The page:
Res Philosophica

Volume 99, Issue 1, January 2022

Adam Wood
Pages 1-23

Thomas Aquinas on Reprobation
The Arbitrariness Problem and Some Quiescence Solutions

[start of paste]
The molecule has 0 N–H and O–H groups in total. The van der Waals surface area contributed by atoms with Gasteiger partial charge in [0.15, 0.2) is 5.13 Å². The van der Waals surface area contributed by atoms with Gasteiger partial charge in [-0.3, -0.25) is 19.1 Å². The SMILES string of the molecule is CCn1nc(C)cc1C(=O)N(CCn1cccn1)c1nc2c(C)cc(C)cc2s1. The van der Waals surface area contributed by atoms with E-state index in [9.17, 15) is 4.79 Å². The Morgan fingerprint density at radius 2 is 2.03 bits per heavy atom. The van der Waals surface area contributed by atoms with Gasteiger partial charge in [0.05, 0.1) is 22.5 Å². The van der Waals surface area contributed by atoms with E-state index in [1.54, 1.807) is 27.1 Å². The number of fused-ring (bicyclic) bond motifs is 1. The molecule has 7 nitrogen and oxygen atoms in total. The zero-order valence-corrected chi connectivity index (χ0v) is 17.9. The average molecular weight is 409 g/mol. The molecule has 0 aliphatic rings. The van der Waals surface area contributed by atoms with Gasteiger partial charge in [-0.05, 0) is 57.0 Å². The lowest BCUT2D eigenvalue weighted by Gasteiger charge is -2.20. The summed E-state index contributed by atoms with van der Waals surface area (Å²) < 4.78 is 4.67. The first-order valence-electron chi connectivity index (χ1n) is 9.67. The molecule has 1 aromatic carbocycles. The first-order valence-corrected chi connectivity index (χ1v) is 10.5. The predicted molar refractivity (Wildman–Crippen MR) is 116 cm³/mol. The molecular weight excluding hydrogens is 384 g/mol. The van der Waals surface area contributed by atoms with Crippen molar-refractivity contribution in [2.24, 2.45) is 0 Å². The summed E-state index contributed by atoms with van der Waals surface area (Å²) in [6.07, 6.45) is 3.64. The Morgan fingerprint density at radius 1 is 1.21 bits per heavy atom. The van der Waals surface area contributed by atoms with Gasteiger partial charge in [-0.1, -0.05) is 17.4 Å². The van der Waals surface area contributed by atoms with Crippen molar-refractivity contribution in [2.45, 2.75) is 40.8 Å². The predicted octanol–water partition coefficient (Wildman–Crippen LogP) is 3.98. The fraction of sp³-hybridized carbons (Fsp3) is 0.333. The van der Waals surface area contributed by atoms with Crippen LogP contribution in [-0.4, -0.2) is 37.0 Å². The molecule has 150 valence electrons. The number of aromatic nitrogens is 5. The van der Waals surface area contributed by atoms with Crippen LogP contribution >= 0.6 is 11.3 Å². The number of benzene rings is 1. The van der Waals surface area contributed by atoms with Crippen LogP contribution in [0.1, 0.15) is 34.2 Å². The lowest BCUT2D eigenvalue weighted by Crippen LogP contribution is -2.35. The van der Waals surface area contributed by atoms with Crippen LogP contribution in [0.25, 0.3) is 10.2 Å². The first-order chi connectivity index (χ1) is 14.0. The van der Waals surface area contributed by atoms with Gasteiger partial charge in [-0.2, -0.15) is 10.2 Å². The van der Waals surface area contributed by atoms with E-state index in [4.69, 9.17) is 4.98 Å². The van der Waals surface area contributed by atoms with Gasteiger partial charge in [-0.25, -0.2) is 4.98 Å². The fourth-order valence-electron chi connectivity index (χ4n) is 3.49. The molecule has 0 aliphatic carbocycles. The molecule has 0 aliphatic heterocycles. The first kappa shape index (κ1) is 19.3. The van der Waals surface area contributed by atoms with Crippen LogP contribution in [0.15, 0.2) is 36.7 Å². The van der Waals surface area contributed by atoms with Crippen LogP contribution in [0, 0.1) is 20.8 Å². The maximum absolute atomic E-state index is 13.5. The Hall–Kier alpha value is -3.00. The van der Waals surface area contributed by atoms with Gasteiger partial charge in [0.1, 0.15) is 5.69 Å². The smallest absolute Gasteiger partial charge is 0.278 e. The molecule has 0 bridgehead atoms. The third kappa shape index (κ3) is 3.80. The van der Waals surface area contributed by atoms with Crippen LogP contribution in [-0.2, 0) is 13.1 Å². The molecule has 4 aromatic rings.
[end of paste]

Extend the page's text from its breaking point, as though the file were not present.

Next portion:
Given certain anti-Pelagian assumptions he endorses, Aquinas faces an “arbitrariness problem” explaining why God predestines and reprobates the particular individuals he does. One response to the problem that Aquinas offers—biting the bullet and conceding God’s arbitrariness—has a high theoretical cost. Eleonore Stump proposes a less costly alternative solution on Thomas’s behalf, drawing on his notion that our wills may rest in a state of “quiescence.” Her proposal additionally purports to answer the general question why God reprobates anyone at all. I argue that Aquinas’s understanding of the relationship between divine causation and human freedom prevents him from accepting Stump’s proposal as she herself puts it forward; he couldn’t accept it as an answer to the general question. Nevertheless, I claim, granted one controversial but widely accepted assumption—that he isn’t a divine determinist—Aquinas could accept a slightly modified version of her quiescence solution to the arbitrariness problem. Indeed, there is evidence that he did accept some of its key components.